China Issues New Customs Valuation Regulations

    View Author January 2014

    The General Administration of Customs of China ("GAC") adopted new measures for determining duty values at the end of 2013. The two new decrees (Decrees No. 211 and No. 213) will become effective on February 1, 2014.  Presenting significant changes to China’s customs valuation measures, the two decrees will replace existing Decree No. 148 on valuation of imported and exported goods, which has been in effect since 2006.

    Among the most significant changes presented by the new rules is one providing that the valuation of bonded goods for domestic sale (i.e. Decree No. 211) will in the future be treated separately from imported and exported goods under general trade models (i.e. Decree No. 213).  The valuation measures under Decree No. 148 have been generally maintained in Decree No. 213 (though with slight changes and clarifications), whereas Decree No. 211 addresses the valuation of bonded goods in domestic sales (including domestic sales of bonded raw materials or finished goods by contract manufacturing entities, toll manufacturing entities, entities in free trade zones, bonded zones, or other regions under Customs supervision).  Decree No. 211 does not include many procedural rules, and the procedures of Decree No. 213 will not be applicable.  Therefore, further clarification is needed from GAC on whether those procedural rules (e.g. the valuation query, consulting, etc.) under general trade will be applicable to domestic sales of bonded goods.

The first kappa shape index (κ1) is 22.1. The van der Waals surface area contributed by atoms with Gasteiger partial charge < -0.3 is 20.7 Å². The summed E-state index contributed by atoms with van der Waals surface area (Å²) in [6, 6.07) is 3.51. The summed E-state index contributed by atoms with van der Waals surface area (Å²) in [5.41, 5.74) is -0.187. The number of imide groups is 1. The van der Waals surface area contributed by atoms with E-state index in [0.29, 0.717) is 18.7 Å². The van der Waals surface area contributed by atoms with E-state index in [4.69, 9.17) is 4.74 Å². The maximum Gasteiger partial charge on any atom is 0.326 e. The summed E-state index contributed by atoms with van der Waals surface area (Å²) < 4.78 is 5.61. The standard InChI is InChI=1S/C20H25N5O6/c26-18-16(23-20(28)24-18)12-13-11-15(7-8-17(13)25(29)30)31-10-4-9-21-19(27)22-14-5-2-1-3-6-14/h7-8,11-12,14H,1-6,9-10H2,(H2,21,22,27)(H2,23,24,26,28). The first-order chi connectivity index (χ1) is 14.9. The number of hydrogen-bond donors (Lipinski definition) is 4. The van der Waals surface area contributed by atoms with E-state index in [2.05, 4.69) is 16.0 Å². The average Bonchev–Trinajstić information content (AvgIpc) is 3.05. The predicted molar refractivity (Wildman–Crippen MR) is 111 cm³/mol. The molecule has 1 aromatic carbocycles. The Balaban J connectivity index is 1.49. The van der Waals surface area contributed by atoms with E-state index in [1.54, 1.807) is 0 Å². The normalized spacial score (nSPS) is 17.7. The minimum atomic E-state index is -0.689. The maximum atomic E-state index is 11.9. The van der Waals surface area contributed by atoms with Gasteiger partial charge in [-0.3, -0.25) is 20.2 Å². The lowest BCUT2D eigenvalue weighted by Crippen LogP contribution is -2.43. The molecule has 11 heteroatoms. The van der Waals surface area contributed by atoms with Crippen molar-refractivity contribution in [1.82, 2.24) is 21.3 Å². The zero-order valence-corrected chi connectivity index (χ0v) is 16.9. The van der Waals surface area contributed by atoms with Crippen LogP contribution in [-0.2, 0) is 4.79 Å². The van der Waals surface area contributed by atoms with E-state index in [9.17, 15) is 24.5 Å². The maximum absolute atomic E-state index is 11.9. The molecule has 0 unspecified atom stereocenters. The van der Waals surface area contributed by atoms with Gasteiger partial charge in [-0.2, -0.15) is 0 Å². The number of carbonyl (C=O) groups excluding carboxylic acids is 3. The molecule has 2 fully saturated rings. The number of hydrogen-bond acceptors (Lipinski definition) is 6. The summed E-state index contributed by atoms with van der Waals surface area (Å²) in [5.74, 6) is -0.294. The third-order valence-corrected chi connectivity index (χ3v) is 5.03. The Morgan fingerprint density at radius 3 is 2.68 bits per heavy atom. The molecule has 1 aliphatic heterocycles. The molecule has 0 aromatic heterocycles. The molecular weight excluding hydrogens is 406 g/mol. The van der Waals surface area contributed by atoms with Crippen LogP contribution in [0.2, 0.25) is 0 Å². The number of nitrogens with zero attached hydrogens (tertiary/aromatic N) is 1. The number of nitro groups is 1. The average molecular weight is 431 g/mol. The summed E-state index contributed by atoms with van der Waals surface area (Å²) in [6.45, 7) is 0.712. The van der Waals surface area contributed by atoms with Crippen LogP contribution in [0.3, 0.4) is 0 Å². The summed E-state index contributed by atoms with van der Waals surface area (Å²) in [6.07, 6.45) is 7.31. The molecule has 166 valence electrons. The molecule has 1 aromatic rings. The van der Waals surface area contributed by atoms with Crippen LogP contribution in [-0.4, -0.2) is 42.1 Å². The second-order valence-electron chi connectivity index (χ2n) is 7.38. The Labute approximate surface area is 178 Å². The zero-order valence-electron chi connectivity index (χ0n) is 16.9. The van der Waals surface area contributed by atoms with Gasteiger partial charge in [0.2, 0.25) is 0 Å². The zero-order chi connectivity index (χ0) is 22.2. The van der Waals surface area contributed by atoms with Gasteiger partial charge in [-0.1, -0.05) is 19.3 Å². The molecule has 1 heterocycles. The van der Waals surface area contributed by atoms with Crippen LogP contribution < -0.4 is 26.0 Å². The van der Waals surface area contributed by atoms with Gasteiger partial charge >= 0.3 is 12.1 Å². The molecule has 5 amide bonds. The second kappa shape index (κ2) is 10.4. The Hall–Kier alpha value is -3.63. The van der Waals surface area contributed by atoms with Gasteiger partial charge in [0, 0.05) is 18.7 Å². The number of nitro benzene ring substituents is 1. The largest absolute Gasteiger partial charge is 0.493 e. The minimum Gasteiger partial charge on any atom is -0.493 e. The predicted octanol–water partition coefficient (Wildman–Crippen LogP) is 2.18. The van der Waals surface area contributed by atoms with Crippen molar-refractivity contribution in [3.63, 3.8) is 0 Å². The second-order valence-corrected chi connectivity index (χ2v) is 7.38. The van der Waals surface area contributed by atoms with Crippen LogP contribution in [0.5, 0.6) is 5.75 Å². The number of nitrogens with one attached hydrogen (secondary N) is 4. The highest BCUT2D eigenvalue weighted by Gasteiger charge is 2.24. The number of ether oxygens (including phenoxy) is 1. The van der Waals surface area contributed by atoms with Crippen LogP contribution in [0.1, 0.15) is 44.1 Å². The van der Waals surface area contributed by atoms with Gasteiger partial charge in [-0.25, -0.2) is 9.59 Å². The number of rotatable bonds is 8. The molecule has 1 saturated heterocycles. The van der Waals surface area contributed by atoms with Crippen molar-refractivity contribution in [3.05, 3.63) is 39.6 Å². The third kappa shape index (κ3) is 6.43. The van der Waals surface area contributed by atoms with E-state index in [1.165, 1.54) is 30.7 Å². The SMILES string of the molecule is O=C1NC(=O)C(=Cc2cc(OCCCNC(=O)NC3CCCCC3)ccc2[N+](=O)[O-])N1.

Another significant change is that Decree No. 213 adds in its Article 18 that "if the circumstances of the sale are examined to be consistent with general business practices, Customs may determine that the special relationship does not influence the transaction value of the imported goods".  That language indicates that GAC has adopted the “circumstances of sale” test, a widely recognized customs valuation principle under which the "transaction value" among related parties may be accepted as the dutiable value if relevant documentation is in place affirming that the pricing is consistent with general commercial practices.

    The two new decrees are likely to impact companies involved in the distribution of imported and exported goods for related parties, as well as to those entities with domestic sales of bonded materials.

    We welcome any questions or comments you may have on these changes.